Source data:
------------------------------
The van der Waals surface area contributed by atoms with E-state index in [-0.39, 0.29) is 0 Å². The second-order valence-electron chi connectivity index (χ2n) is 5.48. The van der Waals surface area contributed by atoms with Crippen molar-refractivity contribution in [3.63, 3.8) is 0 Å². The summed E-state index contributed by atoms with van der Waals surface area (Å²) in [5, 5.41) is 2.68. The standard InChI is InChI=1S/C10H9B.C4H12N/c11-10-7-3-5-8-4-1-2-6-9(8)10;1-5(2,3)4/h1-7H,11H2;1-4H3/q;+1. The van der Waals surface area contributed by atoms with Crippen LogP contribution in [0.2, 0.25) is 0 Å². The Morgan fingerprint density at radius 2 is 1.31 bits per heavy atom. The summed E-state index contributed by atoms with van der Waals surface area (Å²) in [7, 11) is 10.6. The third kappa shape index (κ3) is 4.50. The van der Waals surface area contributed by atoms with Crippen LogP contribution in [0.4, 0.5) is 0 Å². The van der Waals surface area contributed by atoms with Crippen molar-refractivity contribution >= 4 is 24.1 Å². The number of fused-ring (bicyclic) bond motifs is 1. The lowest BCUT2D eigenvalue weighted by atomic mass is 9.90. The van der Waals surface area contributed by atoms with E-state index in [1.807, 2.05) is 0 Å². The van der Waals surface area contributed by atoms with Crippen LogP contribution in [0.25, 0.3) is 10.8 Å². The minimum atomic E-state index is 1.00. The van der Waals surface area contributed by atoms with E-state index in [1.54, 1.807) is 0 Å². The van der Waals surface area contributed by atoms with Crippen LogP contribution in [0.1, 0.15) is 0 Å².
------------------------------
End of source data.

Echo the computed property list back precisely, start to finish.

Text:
The van der Waals surface area contributed by atoms with E-state index in [-0.39, 0.29) is 0 Å². The second-order valence-electron chi connectivity index (χ2n) is 5.48. The van der Waals surface area contributed by atoms with Crippen molar-refractivity contribution in [3.63, 3.8) is 0 Å². The summed E-state index contributed by atoms with van der Waals surface area (Å²) in [5, 5.41) is 2.68. The standard InChI is InChI=1S/C10H9B.C4H12N/c11-10-7-3-5-8-4-1-2-6-9(8)10;1-5(2,3)4/h1-7H,11H2;1-4H3/q;+1. The van der Waals surface area contributed by atoms with Crippen LogP contribution in [0.2, 0.25) is 0 Å². The Morgan fingerprint density at radius 2 is 1.31 bits per heavy atom. The summed E-state index contributed by atoms with van der Waals surface area (Å²) in [7, 11) is 10.6. The third kappa shape index (κ3) is 4.50. The van der Waals surface area contributed by atoms with Crippen LogP contribution in [0.4, 0.5) is 0 Å². The van der Waals surface area contributed by atoms with Crippen molar-refractivity contribution >= 4 is 24.1 Å². The number of fused-ring (bicyclic) bond motifs is 1. The lowest BCUT2D eigenvalue weighted by atomic mass is 9.90. The van der Waals surface area contributed by atoms with E-state index in [1.807, 2.05) is 0 Å². The van der Waals surface area contributed by atoms with Crippen LogP contribution in [0.25, 0.3) is 10.8 Å². The minimum atomic E-state index is 1.00. The van der Waals surface area contributed by atoms with E-state index in [1.54, 1.807) is 0 Å². The van der Waals surface area contributed by atoms with Crippen LogP contribution in [0.1, 0.15) is 0 Å².